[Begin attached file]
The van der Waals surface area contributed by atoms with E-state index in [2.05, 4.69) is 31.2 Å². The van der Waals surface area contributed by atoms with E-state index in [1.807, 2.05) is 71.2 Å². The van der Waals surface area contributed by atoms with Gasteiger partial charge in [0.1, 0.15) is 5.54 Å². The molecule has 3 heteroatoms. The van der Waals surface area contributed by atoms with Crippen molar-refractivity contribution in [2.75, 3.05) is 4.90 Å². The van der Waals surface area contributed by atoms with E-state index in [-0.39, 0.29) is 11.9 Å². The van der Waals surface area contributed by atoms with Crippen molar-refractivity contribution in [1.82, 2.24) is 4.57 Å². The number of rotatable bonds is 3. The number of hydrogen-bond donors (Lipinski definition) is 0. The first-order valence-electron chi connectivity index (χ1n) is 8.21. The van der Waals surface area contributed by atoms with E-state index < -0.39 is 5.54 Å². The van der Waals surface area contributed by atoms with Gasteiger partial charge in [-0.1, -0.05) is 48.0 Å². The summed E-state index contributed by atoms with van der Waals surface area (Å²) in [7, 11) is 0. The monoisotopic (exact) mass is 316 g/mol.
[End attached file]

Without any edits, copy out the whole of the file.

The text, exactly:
The van der Waals surface area contributed by atoms with E-state index in [2.05, 4.69) is 31.2 Å². The van der Waals surface area contributed by atoms with E-state index in [1.807, 2.05) is 71.2 Å². The van der Waals surface area contributed by atoms with Gasteiger partial charge in [0.1, 0.15) is 5.54 Å². The molecule has 3 heteroatoms. The van der Waals surface area contributed by atoms with Crippen molar-refractivity contribution in [2.75, 3.05) is 4.90 Å². The van der Waals surface area contributed by atoms with E-state index in [-0.39, 0.29) is 11.9 Å². The van der Waals surface area contributed by atoms with Crippen molar-refractivity contribution in [1.82, 2.24) is 4.57 Å². The number of rotatable bonds is 3. The number of hydrogen-bond donors (Lipinski definition) is 0. The first-order valence-electron chi connectivity index (χ1n) is 8.21. The van der Waals surface area contributed by atoms with E-state index < -0.39 is 5.54 Å². The van der Waals surface area contributed by atoms with Gasteiger partial charge in [-0.1, -0.05) is 48.0 Å². The summed E-state index contributed by atoms with van der Waals surface area (Å²) in [7, 11) is 0. The monoisotopic (exact) mass is 316 g/mol.